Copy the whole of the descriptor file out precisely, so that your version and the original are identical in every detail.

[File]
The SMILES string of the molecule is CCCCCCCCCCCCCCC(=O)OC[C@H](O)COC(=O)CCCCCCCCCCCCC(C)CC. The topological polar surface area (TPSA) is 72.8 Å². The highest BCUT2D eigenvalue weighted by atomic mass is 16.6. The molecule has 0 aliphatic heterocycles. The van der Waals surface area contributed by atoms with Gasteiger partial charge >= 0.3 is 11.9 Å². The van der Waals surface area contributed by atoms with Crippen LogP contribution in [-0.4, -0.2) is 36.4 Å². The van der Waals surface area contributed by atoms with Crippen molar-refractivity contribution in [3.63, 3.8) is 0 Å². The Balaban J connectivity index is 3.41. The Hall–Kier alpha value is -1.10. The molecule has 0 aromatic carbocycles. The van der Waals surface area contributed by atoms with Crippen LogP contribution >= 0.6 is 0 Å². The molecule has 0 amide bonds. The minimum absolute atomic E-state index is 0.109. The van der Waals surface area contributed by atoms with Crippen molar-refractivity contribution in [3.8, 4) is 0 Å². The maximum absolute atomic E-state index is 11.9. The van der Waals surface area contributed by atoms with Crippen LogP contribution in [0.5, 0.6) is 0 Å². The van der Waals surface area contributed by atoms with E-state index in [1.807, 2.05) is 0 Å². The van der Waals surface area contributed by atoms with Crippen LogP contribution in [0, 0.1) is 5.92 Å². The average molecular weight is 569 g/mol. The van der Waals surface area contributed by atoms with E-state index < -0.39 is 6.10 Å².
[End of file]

The SMILES string of the molecule is CCCCCCCCCCCCCCC(=O)OC[C@H](O)COC(=O)CCCCCCCCCCCCC(C)CC. The topological polar surface area (TPSA) is 72.8 Å². The highest BCUT2D eigenvalue weighted by atomic mass is 16.6. The molecule has 0 aliphatic heterocycles. The van der Waals surface area contributed by atoms with Gasteiger partial charge >= 0.3 is 11.9 Å². The van der Waals surface area contributed by atoms with Crippen LogP contribution in [-0.4, -0.2) is 36.4 Å². The van der Waals surface area contributed by atoms with Crippen molar-refractivity contribution in [3.63, 3.8) is 0 Å². The Balaban J connectivity index is 3.41. The Hall–Kier alpha value is -1.10. The molecule has 0 aromatic carbocycles. The van der Waals surface area contributed by atoms with Crippen LogP contribution >= 0.6 is 0 Å². The molecule has 0 amide bonds. The minimum absolute atomic E-state index is 0.109. The van der Waals surface area contributed by atoms with Crippen molar-refractivity contribution in [3.8, 4) is 0 Å². The maximum absolute atomic E-state index is 11.9. The van der Waals surface area contributed by atoms with Crippen LogP contribution in [0.5, 0.6) is 0 Å². The van der Waals surface area contributed by atoms with E-state index in [1.807, 2.05) is 0 Å². The van der Waals surface area contributed by atoms with Crippen LogP contribution in [0, 0.1) is 5.92 Å². The average molecular weight is 569 g/mol. The van der Waals surface area contributed by atoms with E-state index < -0.39 is 6.10 Å².